More than a beer bar, Orgao is a place to taste and make new discoveries. Behind the bar’s dozen taps, Sam talks about each beer on offer with passion. 
And, for customers who want take their favourite beers home with them, Orgao has one-litre vacuum growlers (made of recycled plastic) that will keep your chosen beers fresh for three weeks.
145 rue Sébastien-Gryphe, Lyon 7ème
It’s always a surprise to find out which beers will be on offer at this little alternative bar in Lyon’s Presqu’île district. Dorian sources beer barrels from all over France, and sometimes even beyond, including the United States. A great place for those who like to try new beers.
26 rue Neuve, Lyon 2ème
The Holy Hop 
This place is so new that we haven’t had a chance to try it yet. We couldn’t not tell you about the opening of Lyon’s first beer-spa though. Over the course of a private session, guests soak in a tub of water with hops, brewer’s yeast and malt, while sipping beer from the draught beer dispenser placed within reach (1 litre per person per session). A straw bed for a rest and a sauna are also provided. You can also order an aperitif platter.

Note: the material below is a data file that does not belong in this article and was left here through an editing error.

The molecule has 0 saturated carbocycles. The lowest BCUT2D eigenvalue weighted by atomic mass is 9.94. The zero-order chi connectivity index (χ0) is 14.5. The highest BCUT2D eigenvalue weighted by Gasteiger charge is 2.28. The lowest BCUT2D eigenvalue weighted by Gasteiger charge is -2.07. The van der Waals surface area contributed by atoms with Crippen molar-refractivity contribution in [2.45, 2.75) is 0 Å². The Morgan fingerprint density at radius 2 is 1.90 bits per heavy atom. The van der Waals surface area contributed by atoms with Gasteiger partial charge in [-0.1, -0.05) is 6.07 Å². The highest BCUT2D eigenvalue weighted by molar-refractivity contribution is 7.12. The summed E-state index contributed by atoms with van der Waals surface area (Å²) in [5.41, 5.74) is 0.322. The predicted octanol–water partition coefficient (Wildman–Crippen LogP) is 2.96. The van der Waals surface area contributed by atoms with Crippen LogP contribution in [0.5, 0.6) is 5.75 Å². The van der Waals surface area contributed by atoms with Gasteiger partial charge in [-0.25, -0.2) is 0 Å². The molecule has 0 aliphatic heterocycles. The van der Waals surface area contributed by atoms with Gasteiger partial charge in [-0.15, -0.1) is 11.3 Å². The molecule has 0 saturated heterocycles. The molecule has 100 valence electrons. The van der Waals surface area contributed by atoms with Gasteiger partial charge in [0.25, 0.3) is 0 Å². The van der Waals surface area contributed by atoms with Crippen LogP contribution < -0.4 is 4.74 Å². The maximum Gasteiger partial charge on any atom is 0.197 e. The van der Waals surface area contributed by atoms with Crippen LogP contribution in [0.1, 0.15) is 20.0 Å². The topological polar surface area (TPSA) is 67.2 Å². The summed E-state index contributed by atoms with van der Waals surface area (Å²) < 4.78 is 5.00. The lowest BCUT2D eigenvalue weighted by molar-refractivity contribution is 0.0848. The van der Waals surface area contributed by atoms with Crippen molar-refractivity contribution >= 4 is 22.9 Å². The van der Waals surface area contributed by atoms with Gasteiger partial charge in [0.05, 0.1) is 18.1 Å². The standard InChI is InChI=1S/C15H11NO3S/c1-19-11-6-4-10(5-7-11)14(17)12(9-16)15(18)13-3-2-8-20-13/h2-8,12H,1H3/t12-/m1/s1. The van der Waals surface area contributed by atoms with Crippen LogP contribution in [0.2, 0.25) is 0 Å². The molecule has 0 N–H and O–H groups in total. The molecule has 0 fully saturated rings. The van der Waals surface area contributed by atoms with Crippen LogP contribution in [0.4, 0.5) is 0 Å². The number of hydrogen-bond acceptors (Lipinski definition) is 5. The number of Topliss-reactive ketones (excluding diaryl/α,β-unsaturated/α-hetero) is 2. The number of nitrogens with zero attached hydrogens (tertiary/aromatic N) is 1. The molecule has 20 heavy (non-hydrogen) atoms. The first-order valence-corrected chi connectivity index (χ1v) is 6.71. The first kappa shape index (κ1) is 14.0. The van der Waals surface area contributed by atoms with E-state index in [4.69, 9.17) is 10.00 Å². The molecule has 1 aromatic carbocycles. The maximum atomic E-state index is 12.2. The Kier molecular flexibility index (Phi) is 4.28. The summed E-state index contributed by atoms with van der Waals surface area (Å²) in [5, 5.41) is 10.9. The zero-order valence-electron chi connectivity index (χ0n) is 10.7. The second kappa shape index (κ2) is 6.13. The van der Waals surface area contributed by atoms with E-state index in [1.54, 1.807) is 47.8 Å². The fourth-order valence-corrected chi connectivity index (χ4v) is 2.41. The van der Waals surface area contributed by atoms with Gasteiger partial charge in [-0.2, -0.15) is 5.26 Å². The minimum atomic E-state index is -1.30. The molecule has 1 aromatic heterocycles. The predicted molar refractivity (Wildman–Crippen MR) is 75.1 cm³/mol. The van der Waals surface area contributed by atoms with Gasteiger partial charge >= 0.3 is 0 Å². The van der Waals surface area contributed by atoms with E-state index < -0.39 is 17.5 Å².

€69 per hour for one person; €109 for two.
6 rue Ferrachat, Lyon 5ème
Dr Yeast
On top of the hill of Croix-Rousse, this has been a magnet for beerophiles since 2019. With 30 draught beers, there are options for neophytes and aficionados alike. What’s more, it’s worth coming for the tasty snacks alone, as well as the interior with its wide columns and high Canut-style ceiling.
6 rue de Cuire, Lyon 4ème